What I have learned is that food and drink matter. Everything matters. What we use to fuel ourselves affects the way our body runs. We can nourish our bodies, giving them food and drink that suit them and sustain them, or we can run them recklessly, fuelling them with whatever is easy and tasty to get through the day, and see what happens.

I am continually amazed, at how amazing my body feels, and how great I feel, when I eat and sleep in a way that cares for me.

129 thoughts on “Cake for Breakfast

  1. Anne I didn’t have ‘cake’ for breakfast but it was disguised in something else, cereals or sweet condiments I often had with toast. So in some respect it’s the same same.

    I agree sometimes we need to take a deep dive into what we eat, how we eat, what we put into our bodies including emotions. But start with something simple, and I loved how you examined each item you consumed and then its affects afterwards on the body. I too do this but override what I observe, a perpetual cycle. However, what I love is the fact that I love this realisation and I respond even though it is far from perfect. I would much rather live this way than my past ways of living…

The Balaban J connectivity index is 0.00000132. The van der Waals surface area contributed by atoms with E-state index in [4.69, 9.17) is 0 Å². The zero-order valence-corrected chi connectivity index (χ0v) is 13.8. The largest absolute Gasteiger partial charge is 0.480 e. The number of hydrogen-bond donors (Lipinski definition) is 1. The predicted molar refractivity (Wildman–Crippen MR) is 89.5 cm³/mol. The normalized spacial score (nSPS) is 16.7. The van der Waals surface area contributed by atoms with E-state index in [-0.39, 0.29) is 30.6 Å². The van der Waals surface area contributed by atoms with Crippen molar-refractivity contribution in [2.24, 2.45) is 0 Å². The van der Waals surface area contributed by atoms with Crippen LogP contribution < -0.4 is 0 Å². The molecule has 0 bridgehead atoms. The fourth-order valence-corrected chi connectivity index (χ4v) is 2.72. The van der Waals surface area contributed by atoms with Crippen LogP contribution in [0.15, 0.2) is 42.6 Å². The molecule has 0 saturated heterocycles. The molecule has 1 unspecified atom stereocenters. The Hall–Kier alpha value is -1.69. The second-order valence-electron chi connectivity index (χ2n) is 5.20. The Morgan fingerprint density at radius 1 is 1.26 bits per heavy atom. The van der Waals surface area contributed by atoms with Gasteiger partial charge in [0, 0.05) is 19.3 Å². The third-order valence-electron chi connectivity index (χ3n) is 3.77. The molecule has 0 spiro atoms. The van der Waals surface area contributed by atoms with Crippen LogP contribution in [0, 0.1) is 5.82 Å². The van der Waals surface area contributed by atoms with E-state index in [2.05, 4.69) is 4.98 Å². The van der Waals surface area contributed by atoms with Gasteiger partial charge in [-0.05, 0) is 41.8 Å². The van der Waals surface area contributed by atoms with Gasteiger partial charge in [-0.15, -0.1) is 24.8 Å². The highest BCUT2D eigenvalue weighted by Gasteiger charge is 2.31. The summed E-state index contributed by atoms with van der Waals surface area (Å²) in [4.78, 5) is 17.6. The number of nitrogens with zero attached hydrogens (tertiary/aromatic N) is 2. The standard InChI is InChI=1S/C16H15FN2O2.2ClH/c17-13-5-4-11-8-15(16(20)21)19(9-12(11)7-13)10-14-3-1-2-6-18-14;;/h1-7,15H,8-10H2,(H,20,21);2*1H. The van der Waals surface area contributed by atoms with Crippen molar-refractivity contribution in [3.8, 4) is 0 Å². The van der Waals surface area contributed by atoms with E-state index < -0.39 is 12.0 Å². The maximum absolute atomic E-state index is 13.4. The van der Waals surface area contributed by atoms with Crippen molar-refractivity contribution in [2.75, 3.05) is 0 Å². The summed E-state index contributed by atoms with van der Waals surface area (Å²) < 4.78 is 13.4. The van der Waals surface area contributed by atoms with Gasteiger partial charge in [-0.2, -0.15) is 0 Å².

2. I used to have a chocolate addiction, so badly that I would drive in my pajamas to the closest fueling station in the evenings to get a bar of chocolate so that I could go to bed and sleep after having my chocolate fix. Then one day after a series of Esoteric Healing sessions I felt so clear and amazing in myself, I did not feel like chocolate, but since my whole family was sitting around having swiss chocolates at Easter, I wanted to belong so I joined them and had 2 small pieces. I could instantly feel the effect in my body and it felt like I had put my fingers in an electric socket in the wall. The buzz was so loud so noisy in my body I was sure everyone else could hear it too! This lasted for 48 hours then gradually went away. I had finally allowed myself to feel what chocolate does to the body. After that experience I never ever felt like having chocolate again. An addiction does not end when one stops the substance, it ends when one no longer feels like having it.